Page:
Evaluating Psychological Aircraft Accident Reports for Differences in the Investigation of Human Factors

Evaluating Psychological Aircraft Accident Reports for Differences in the Investigation of Human Factors

Marco Michael Nitzschner (German Air Force Centre of Aerospace Medicine, Germany) and Michael Stein (German Armed Forces Office-Applied Military Psychology and Research Group, Germany)
DOI: 10.4018/978-1-5225-8356-1.ch063

Abstract

Analyzing accidents clearly is an important method for maintaining and improving safety in aviation. Nevertheless, evaluating these accident reports is equally important. Still, such evaluations seem to be generally neglected, especially in the military domain. The aim of the current study was to shed light on this fact by analyzing investigated human factors in military aircraft accident reports of aviation psychologists. Therefore, the authors conducted a content analysis of 42 reports of the German Armed Forces from the years 1994-2014. Confidence intervals and effect sizes indicated various differences in human factors throughout the psychological aircraft accident reports. Further, confidence intervals and effect sizes indicated differences in the corresponding areas. Thus, differences concerning human factors exist in the investigated accident reports.
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Introduction

Analyzing aircraft accidents clearly is an important method for maintaining and improving safety in the aviation domain and is done frequently (e.g. Branford, 2011; De Voogt, 2011; Endsley, 1995a; Goh & Wiegmann, 2002; Van Doorn, 2014; Van Doorn & de Voogt, 2007, 2011). Nevertheless, evaluating these accident reports is equally important. Knowing how research is applied in practice and which methods find application is ultimately essential for improving the expertise of accident investigators and thus flight safety. However, such evaluations seem to be generally neglected, especially in the military aviation domain. Since such military reports are often classified, this is hardly surprising. Yet, we managed to obtain permission for analyzing aircraft accident reports issued by aviation psychologists of the German Armed Forces and aim on bridging that gap.

The aviation psychologist is one member of the aircraft accident investigation board and has the task to investigate the human factors contributing to the accident. Therefore, the aviation psychologist issues an accident report that provides one basis for the work of the accident investigation board.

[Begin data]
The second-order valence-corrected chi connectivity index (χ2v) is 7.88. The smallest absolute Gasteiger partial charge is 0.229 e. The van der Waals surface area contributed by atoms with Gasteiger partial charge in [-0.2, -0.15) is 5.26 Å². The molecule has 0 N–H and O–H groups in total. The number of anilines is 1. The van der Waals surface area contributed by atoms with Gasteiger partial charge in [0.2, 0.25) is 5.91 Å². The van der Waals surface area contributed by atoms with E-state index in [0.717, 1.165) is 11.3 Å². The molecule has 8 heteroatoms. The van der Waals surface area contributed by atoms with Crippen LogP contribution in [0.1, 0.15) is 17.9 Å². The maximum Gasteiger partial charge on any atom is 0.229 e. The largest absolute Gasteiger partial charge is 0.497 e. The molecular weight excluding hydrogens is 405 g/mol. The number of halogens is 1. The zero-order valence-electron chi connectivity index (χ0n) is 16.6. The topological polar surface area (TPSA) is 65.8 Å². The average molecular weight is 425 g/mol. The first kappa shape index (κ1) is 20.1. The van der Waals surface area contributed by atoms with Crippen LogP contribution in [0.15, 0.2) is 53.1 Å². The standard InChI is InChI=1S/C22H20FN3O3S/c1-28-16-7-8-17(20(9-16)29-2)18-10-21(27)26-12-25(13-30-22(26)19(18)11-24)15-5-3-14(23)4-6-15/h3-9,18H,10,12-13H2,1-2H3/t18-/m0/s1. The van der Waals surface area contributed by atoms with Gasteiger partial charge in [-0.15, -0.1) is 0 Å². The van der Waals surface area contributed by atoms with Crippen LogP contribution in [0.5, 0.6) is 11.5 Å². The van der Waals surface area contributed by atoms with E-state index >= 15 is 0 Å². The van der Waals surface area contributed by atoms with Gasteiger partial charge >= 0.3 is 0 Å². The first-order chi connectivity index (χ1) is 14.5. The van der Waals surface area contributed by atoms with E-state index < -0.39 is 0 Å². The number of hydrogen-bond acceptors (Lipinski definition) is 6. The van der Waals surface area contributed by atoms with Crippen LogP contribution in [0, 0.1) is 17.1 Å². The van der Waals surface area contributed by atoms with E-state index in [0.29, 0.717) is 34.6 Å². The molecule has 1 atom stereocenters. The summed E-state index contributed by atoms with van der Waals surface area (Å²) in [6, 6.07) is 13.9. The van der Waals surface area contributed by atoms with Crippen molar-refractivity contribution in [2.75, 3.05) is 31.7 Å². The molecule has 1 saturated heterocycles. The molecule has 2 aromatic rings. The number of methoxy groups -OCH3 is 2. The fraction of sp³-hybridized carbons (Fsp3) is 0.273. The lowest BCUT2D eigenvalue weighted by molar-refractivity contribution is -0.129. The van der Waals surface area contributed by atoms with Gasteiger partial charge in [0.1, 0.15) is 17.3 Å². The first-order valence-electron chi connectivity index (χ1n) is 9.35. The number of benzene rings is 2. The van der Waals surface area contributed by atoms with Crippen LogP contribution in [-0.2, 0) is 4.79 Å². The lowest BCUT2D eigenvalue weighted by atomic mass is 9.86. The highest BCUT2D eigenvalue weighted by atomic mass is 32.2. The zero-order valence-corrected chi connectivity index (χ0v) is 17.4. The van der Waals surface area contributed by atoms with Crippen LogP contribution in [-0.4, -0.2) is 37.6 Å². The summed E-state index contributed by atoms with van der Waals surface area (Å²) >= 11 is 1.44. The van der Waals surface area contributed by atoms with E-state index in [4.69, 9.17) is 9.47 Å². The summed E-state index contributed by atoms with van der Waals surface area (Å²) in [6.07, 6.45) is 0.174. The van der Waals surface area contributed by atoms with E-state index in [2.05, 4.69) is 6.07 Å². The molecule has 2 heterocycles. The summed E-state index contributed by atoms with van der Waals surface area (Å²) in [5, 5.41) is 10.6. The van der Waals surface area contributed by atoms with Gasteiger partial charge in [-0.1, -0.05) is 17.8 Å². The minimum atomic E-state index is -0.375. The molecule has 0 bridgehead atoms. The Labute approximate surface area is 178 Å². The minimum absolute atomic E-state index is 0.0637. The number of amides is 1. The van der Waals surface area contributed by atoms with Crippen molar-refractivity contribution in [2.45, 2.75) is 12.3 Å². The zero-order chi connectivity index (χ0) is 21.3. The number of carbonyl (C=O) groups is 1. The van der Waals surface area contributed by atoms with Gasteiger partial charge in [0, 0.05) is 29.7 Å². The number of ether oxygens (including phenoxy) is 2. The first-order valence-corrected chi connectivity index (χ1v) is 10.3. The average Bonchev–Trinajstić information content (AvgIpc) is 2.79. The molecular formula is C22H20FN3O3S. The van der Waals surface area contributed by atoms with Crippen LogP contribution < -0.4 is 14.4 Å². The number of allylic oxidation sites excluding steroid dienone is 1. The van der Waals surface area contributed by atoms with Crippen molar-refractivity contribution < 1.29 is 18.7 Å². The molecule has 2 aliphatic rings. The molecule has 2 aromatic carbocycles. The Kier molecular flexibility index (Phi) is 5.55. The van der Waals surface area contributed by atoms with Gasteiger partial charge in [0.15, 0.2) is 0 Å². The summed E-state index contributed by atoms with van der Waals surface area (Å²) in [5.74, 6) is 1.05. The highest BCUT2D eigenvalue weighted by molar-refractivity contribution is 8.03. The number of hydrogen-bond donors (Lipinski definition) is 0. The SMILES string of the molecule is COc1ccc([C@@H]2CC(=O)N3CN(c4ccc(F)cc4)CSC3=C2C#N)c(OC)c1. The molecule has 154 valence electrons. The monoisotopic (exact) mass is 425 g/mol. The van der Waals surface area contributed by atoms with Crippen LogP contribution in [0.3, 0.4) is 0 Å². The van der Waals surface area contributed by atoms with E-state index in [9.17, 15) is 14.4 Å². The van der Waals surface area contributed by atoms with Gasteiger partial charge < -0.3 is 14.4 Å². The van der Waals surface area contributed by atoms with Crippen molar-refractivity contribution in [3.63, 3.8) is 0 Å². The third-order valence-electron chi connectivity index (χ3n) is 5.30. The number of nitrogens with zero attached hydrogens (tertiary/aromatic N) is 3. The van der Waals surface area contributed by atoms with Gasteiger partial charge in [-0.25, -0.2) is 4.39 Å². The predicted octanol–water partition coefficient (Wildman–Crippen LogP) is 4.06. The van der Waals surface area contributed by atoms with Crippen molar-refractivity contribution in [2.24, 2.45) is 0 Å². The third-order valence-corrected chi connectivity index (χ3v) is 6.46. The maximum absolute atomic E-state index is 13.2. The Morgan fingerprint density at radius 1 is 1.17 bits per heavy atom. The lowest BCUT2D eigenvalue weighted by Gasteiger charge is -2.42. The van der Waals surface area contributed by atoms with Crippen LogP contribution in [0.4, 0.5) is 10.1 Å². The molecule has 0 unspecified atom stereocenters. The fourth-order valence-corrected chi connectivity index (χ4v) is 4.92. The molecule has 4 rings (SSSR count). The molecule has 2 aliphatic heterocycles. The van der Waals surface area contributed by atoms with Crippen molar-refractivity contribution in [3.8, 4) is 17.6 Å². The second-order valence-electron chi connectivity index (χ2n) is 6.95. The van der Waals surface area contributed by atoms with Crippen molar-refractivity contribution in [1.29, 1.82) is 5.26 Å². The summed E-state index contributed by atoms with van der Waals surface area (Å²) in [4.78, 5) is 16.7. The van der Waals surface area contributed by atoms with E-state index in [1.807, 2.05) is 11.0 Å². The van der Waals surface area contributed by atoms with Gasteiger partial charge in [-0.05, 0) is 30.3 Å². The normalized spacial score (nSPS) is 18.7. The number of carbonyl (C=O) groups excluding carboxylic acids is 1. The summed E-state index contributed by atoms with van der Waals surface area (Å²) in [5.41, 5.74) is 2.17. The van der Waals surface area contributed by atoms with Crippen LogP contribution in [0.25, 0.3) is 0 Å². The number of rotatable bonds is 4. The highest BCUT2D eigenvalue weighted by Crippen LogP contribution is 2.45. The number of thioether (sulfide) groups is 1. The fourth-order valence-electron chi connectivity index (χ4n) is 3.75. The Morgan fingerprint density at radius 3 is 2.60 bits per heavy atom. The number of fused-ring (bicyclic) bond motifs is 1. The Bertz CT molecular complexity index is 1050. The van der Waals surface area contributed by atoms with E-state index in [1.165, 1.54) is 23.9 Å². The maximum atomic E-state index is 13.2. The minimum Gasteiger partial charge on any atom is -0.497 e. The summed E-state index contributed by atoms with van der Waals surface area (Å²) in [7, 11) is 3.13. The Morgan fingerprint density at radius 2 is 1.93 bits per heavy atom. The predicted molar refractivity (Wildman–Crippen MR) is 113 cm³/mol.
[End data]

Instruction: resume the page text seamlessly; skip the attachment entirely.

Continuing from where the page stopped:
Our leading question was which human factors for explaining aircraft accidents were applied in those psychological aircraft accident reports and if differences in the identified human factors exist. Therefore, we analyzed their content for established human factors known to be involved in accidents. As a first step, we examined, if guidelines on behalf of aviation-related organizations exist that suggest which human factors should be considered during an accident investigation. Indeed, such guidelines exist for example on behalf of the International Civil Aviation Organization (ICAO) or the International Society of Air Safety Investigators (ISASI). Nevertheless, these were not suitable as a basis for a category system. Therefore, as a second step, we conducted a literature research based on the recommendations by ICAO (1993). We focused on a) identifying particular human factors with relevance for accident incurrence and b) on aircraft accident models/taxonomies. As a result, we decided to focus on the following factors (for a detailed overview of the factors, please refer to the respective literature):1) Mental Workload (e.g. Kahneman, Beatty, & Pollack, 1967; Ruffel Smith, 1979; Young & Stanton, 2001), 2) Situation Awareness (e.g. Endsley, 1988, 1995a, 1995b; Sarter & Woods, 1991, 1995), 3) Decision making (e.g. Billings & Reynard, 1984; Flin, Salas, Strub, & Martin, 1997; Flin et al., 2003; Klein, Orasanu, Calderwood, & Zsambok, 1993; Shapell et al., 2007), 4) Cooperation (e.g. Flin et al., 2003), 5) Leadership and Management (e.g. Flin et al., 2003; Sumwalt & Lemos, 2010), 6) Fatigue (e.g. Caldwell & Caldwell, 2003; Rosekind, Co, Gregory, & Miller, 2000), 7) Stress (e.g. Harris, 2011; Lazarus & Folkman, 1984; NTSB, 2001; Salas, Driskell, & Hughes, 2016), 8) Spatial Disorientation (e.g. Cheung, Money, Wright, & Bateman 1995; Lyons, Ercoline, O’Toole, & Grayson, 2006; Singh & Navathe, 1994)., 9) Human Machine Interaction/Design (e.g. Baxter, Besnard, & Riley, 2007; Billings, 1997; Sarter & Woods, 1995; Sarter, Woods, & Billings, 1997; Sherry, Polson, & Feary, 2002; Rudisill, 1995). Additionally, we decided to focus on the following aircraft accident models: 1) The Human Factors Analysis and Classification System (HFACS; e.g. Shappell & Wiegmann, 1997, 1998, 2000, 2001; Wiegmann & Shapell, 2001, 2004) and 2) the AcciMap approach (e.g. Rasmussen, 1997; Rasmussen & Svedung, 2000; Svedung & Rasmussen, 2002; Vicente & Christoffersen, 2006).

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